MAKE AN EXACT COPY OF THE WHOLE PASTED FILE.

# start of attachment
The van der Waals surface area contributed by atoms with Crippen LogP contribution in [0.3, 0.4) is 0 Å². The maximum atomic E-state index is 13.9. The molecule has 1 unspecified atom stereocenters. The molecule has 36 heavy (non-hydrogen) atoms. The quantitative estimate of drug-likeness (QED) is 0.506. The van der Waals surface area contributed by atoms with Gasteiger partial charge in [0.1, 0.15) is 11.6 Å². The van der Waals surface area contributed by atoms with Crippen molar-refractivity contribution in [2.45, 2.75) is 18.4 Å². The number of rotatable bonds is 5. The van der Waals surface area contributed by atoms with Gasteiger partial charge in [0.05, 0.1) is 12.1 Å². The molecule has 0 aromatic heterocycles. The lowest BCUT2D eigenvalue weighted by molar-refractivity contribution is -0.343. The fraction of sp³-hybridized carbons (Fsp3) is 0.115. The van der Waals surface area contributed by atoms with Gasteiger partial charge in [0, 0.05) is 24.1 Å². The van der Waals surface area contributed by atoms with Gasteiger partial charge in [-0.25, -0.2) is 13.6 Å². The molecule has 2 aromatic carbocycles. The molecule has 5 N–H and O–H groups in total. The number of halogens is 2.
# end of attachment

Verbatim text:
The van der Waals surface area contributed by atoms with Crippen LogP contribution in [0.3, 0.4) is 0 Å². The maximum atomic E-state index is 13.9. The molecule has 1 unspecified atom stereocenters. The molecule has 36 heavy (non-hydrogen) atoms. The quantitative estimate of drug-likeness (QED) is 0.506. The van der Waals surface area contributed by atoms with Gasteiger partial charge in [0.1, 0.15) is 11.6 Å². The van der Waals surface area contributed by atoms with Crippen molar-refractivity contribution in [2.45, 2.75) is 18.4 Å². The number of rotatable bonds is 5. The van der Waals surface area contributed by atoms with Gasteiger partial charge in [0.05, 0.1) is 12.1 Å². The molecule has 0 aromatic heterocycles. The lowest BCUT2D eigenvalue weighted by molar-refractivity contribution is -0.343. The fraction of sp³-hybridized carbons (Fsp3) is 0.115. The van der Waals surface area contributed by atoms with Gasteiger partial charge in [0, 0.05) is 24.1 Å². The van der Waals surface area contributed by atoms with Gasteiger partial charge in [-0.25, -0.2) is 13.6 Å². The molecule has 2 aromatic carbocycles. The molecule has 5 N–H and O–H groups in total. The number of halogens is 2.